The Senate this coming week will debate President Bush’s landmark proposal to significantly reduce America’s tax burden, following Senate Finance Committee approval Tuesday of a $1.35 trillion tax cut.
American taxpayers are struggling under the highest tax burden since World War II. Given more than $5.6 trillion in anticipated federal budget surpluses, our budget protects every dollar of Social Security and Medicare, and buys down $2 trillion of the national debt. We have set aside funds to make significant investments in shared priorities like education, health care and a prescription drug benefit. It is in this context that we considered the tax relief plan as a way to return a portion of the surplus to hard-working American men and women. I sought to ensure that tax relief is balanced and fair, to include tax reductions to benefit working Americans earning low- and mid-level wages.
The bipartisan RELIEF Act, presented by Senate Finance Chairman Chuck Grassley, R-Iowa, and Ranking Member Max Baucus, D-Mont., responds to my concerns with the distributional aspects of the package by bolstering the Earned Income Tax Credit program, retroactively creating a new 10 percent tax bracket, adding a new deduction for higher education tuition costs, providing relief from the Alternative Minimum Tax for middle-income families, and ensuring marriage penalty relief for couples. All of these initiatives will help low- and middle-income taxpayers, and all will benefit the working families of Maine and America.
Of particular significance to many families will be the inclusion of my bipartisan proposal, with Senators Blanche Lambert Lincoln, D-Ark., John Kerry, D-Mass., Jim Jeffords, R-Vt., and John Breaux, D-La., for a child tax credit that is refundable and retroactive to the beginning of this year. How will this help? In its original form, the tax relief plan would not have reached all full-time workers – the tax reduction would have disappeared for wage-earners with net incomes of less than about $22,000. To expand the reach of the tax bill to those families who fall beneath this income level, I worked to ensure that package doubled the $500 per child tax credit and made it partially refundable for those with incomes of more than $10,000.
Including this measure in the bill we send to the Senate floor was a major victory for these families, and a critical step toward achieving balance in the tax bill among all tax brackets. Our plan will provide a substantial tax credit to an additional 37 million families and 55 million children nationwide, including 28,000 families and about 50,000 children in Maine who might otherwise have gained no benefit from the proposal to simply double the per-child credit.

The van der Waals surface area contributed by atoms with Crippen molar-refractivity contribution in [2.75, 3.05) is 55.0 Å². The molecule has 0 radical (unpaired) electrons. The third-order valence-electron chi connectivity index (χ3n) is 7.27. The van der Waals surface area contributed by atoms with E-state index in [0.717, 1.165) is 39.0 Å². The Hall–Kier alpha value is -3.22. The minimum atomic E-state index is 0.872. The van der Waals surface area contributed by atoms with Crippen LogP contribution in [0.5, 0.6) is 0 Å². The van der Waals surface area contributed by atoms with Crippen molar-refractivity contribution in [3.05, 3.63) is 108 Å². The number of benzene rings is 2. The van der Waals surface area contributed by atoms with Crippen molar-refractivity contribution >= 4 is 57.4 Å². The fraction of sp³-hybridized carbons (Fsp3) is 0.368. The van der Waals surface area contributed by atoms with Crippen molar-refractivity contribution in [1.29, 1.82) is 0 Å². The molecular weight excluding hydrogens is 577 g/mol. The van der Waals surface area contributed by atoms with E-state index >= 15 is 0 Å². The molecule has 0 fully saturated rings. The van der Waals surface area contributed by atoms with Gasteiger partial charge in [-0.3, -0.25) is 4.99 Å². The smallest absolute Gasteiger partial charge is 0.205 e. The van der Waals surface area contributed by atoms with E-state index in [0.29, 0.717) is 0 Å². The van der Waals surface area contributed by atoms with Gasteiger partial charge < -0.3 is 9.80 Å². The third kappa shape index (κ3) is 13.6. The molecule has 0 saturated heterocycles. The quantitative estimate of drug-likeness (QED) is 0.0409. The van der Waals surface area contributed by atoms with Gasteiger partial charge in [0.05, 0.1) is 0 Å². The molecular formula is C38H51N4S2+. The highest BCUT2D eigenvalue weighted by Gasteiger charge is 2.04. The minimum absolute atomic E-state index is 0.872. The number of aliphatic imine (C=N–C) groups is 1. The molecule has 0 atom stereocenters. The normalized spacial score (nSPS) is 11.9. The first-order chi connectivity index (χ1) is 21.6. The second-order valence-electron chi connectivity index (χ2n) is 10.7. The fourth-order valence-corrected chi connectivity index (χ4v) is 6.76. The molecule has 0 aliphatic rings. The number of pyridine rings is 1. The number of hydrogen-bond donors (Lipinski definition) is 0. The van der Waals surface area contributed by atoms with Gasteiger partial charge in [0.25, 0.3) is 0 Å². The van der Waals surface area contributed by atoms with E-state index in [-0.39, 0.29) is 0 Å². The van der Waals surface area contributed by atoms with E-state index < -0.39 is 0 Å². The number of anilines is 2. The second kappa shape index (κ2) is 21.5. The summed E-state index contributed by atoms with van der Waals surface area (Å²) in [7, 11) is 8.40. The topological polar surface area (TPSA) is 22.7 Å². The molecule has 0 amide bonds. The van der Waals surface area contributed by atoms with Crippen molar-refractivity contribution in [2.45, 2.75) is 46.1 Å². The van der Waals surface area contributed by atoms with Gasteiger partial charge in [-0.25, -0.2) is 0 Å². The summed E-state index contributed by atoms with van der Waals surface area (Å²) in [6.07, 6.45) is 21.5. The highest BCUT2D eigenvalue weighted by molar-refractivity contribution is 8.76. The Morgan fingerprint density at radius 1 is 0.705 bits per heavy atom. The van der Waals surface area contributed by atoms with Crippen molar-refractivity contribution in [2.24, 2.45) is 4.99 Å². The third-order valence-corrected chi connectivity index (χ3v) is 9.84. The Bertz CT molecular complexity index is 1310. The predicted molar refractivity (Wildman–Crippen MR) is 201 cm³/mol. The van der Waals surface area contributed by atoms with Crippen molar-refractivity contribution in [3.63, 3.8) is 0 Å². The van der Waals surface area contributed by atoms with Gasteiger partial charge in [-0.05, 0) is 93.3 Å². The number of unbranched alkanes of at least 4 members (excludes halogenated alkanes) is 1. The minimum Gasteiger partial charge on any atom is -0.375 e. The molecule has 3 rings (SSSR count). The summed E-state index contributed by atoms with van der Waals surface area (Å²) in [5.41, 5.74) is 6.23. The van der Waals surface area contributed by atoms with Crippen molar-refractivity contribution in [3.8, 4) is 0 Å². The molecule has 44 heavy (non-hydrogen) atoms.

Many of these are families earning minimum wage, struggling to make ends meet in addition to paying their share of state and local taxes, payroll taxes, gasoline taxes, phone taxes, sales taxes, and property taxes. All told, the average full-time worker earning the minimum wage pays more than $1,530 in payroll taxes, and more than $300 in federal excise taxes.
This is no small burden to working families already living on the fiscal edge. In fact, despite America’s strong economy, one in six children lives in poverty, and the number of low-income children living with a working parent continues to climb. My provision to make the child tax credit refundable will give these families a hand up as they strive for self-sufficiency, and give these kids the hope of a childhood without poverty.
The partially refundable credit will provide a benefit of up to 15 cents for every dollar earned above a $10,000 per year threshold. In real terms, this year, a working family with one child and an income of $13,000 would be eligible for a refundable credit of $450; and a family with an income of $14,000 would qualify for the full $600 credit. As tax reductions and the child tax credit are phased in over 10 years, the maximum allowable refundable credit will rise from $500 to $600 this year, increasing to $1,000 by 2011. Families with more than one child would also receive a refundable credit based on their income.
Will this tax relief solve all the financial problems faced by eligible families? No. But it will help to purchase essentials, like groceries, heating fuel or electricity. And it sends an important message of encouragement that we want those who work hard and strive to improve their lives to succeed. Refundability shows that tax relief is for all full-time working families.
Yet again, it was bipartisanship that laid the foundation for public policy that is in the best interests of the American people. The overall package will now be considered by the full Senate, and it goes a long way toward reducing the burden on America’s taxpayers, boosting the strength of our economy by leaving more money in the pockets of those who created our current prosperity, and ensuring that low- and middle-income families will share in the benefits. I believe our children – and the future of our nation – deserve nothing less.
Olympia J. Snowe, Maine’s senior senator, is a member of the Senate Finance Committee and principle author of the Child Tax Credit provision.